Where bathroom cold supplies are direct from the main it will be possible, in many cases, to bring the cold supply to the shower from the cistern supplying the hot water cylinder. In some instances though this will have too small a capacity to do more than supply the hot water system. In others, where all hot and cold water supplies are direct from the main, there may be no storage cistern at all. It is under these circumstances that the instantaneous electric shower units that have been developed in recent years can prove invaluable. They need only connection to a mains water supply and a suitable source of electric power to provide an ‘instant shower’.
Apart from electric instantaneous showers, which incorporate their own control valve, all showers need to have some kind of mixing valve to blend the hot and cold water to the bather’s requirements. The bath taps themselves can provide the simplest kind of shower mixer. A portable rubber shower, with push-on tap connectors, can be used to convert any pair of bath taps into a shower mixer. These basic shower kits work perfectly satisfactorily provided that the design requirements already mentioned are met by the hot and cold water systems of the house.
It usually takes considerable adjustment, and some discomfort, before a ‘mixing valve’ of this kind’ produces a stream of water at exactly the temperature required. Better control is achieved with a single unit ‘manual shower mixing valve’ which gives control of the shower temperature and, in some instances, flow control as well, by turning a single control knob. Manual mixers of this kind are installed in most independent shower cabinets and there are over-bath versions available too.
Finally there is the ‘thermostatic shower mixing valve’ which is capable of dealing with fluctuations of pressure in the hot or cold supply pipes and providing a mix of constant temperature. These valves are naturally more expensive. They are particularly useful in hotels, schools and similar institutions where a number of showers are run from single hot and cold water distributing pipes. They are also of value in domestic situations where providing separate distribution pipes from the cold water storage cistern to the shower presents difficulties. Early thermostatic mixing valves needed a considerable head of pressure, perhaps as much as 10ft, to work effectively. There are however present day models that will operate satisfactorily on the minimal 3ft head required by a manual mixing valve.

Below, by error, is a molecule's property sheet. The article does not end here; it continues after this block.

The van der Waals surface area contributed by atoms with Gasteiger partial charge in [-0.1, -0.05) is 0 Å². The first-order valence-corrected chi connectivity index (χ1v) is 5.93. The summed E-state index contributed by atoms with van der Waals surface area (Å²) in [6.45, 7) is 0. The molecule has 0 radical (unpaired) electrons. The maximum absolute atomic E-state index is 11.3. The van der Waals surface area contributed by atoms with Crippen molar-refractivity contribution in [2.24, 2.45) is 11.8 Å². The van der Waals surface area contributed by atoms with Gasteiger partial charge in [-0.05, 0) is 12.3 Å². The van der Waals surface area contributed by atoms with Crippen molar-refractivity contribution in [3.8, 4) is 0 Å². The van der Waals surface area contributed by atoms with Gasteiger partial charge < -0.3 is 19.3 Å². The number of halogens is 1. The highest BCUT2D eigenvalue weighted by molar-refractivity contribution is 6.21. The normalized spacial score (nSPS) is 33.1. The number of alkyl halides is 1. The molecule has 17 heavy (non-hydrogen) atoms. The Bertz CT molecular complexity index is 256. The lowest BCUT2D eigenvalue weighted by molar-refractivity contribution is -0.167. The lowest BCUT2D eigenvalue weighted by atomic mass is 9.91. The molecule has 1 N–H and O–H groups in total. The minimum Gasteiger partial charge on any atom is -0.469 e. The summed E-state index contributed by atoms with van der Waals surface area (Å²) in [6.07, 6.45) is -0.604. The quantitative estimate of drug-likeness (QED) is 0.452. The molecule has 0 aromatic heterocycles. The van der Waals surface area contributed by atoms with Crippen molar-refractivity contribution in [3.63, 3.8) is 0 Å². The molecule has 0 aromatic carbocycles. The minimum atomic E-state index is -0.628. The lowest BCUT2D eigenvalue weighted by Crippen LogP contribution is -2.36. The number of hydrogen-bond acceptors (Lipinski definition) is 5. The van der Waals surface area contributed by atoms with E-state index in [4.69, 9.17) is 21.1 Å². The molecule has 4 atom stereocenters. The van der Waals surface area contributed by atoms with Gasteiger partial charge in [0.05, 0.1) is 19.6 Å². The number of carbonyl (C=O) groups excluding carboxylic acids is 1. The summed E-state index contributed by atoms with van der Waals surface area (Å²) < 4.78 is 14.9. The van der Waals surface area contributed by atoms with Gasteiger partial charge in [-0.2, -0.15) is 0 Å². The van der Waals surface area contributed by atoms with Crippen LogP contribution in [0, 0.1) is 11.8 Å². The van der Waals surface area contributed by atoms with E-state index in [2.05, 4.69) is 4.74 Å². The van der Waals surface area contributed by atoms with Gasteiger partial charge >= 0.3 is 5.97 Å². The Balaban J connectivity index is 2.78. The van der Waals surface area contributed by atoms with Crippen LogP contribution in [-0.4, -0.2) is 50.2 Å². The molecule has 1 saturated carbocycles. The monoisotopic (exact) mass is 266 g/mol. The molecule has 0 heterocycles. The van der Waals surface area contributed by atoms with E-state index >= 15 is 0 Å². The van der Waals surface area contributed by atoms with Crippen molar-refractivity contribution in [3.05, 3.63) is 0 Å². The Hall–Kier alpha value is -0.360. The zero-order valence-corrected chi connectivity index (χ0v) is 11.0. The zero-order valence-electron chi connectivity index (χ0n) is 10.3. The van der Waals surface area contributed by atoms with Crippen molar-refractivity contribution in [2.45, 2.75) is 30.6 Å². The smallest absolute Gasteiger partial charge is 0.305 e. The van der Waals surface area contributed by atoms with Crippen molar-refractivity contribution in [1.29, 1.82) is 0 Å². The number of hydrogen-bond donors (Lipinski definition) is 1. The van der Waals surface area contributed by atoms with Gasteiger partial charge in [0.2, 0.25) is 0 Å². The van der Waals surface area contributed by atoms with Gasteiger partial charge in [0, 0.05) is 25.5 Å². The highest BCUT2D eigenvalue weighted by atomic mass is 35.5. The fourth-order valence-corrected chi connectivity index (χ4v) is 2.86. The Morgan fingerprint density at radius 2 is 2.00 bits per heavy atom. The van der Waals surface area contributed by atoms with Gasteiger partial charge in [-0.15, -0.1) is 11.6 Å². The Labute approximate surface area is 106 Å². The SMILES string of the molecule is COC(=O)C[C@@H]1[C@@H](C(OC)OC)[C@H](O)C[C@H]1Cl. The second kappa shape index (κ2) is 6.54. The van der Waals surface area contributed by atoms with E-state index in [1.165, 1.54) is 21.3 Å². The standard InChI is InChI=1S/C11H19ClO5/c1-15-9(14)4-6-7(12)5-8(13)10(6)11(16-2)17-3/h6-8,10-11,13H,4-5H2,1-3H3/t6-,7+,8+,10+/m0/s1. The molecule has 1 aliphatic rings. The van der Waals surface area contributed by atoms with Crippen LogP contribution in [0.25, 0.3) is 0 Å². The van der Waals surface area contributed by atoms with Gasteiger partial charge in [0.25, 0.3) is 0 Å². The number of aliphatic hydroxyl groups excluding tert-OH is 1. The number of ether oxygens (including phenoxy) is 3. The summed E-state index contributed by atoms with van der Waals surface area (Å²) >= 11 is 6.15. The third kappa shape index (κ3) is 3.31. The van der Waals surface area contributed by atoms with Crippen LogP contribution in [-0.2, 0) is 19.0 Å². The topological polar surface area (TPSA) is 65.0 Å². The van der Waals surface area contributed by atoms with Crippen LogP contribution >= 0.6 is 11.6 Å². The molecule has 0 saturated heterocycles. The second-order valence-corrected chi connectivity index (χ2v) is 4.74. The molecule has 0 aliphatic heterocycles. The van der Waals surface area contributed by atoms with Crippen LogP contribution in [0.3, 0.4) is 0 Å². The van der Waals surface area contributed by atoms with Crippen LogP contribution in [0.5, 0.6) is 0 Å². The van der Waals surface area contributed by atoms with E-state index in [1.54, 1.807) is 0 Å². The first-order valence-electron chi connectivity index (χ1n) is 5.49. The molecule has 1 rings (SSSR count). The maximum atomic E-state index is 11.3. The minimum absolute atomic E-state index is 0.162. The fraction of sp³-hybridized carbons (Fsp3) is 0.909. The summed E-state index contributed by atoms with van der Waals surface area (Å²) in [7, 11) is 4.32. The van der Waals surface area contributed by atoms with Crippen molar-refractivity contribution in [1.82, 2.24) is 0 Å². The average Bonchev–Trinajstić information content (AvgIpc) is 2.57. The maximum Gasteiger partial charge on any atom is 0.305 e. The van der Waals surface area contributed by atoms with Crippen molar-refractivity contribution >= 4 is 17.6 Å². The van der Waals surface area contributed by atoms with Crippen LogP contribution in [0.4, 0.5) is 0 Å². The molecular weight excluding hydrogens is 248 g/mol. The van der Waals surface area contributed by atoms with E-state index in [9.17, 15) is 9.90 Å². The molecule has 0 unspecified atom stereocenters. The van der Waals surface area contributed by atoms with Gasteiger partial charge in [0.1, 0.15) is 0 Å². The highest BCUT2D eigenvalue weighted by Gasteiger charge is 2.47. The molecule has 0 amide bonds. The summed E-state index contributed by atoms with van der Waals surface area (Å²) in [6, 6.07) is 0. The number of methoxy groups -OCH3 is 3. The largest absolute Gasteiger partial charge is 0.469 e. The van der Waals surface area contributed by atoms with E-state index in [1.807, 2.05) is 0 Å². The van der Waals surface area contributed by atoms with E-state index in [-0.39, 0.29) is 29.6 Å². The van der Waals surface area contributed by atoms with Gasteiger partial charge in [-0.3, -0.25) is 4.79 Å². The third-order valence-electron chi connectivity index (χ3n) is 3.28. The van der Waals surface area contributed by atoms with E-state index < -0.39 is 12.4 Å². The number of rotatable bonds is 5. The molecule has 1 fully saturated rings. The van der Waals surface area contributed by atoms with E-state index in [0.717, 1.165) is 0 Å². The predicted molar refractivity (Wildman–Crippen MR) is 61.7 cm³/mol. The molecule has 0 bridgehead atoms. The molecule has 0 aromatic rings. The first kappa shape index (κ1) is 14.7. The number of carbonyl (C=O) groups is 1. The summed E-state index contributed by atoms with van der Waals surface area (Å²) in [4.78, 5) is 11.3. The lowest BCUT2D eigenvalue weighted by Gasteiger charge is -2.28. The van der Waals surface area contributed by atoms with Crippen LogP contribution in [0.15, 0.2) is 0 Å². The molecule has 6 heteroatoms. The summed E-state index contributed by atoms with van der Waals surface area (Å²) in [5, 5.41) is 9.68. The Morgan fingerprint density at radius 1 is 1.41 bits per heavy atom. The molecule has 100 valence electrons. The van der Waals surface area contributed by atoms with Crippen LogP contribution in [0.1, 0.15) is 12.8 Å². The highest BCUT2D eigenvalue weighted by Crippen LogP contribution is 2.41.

It should be realised that a thermostatic valve cannot increase pressure on either the hot or the cold supply. It can only reduce the pressure on one side to match that on the other. If therefore, cold water pressure is reduced to a thermostatic valve already operating on minimal head, the shower will simply dry up until pressure is restored.
A shower fitted over a bath needs some means of preventing water from splashing onto the bathroom floor. Plastic shower curtains provide the cheapest means of doing this but glass panels, which may be hinged or detachable, provide a neater and more professional solution. Shower trays may be of ceramic material, of acrylic plastic or of enamelled steel. Waste and trap are fitted and connected to the branch waste pipe in the same way as are those of a bath except that shower trays are not normally fitted with an overflow.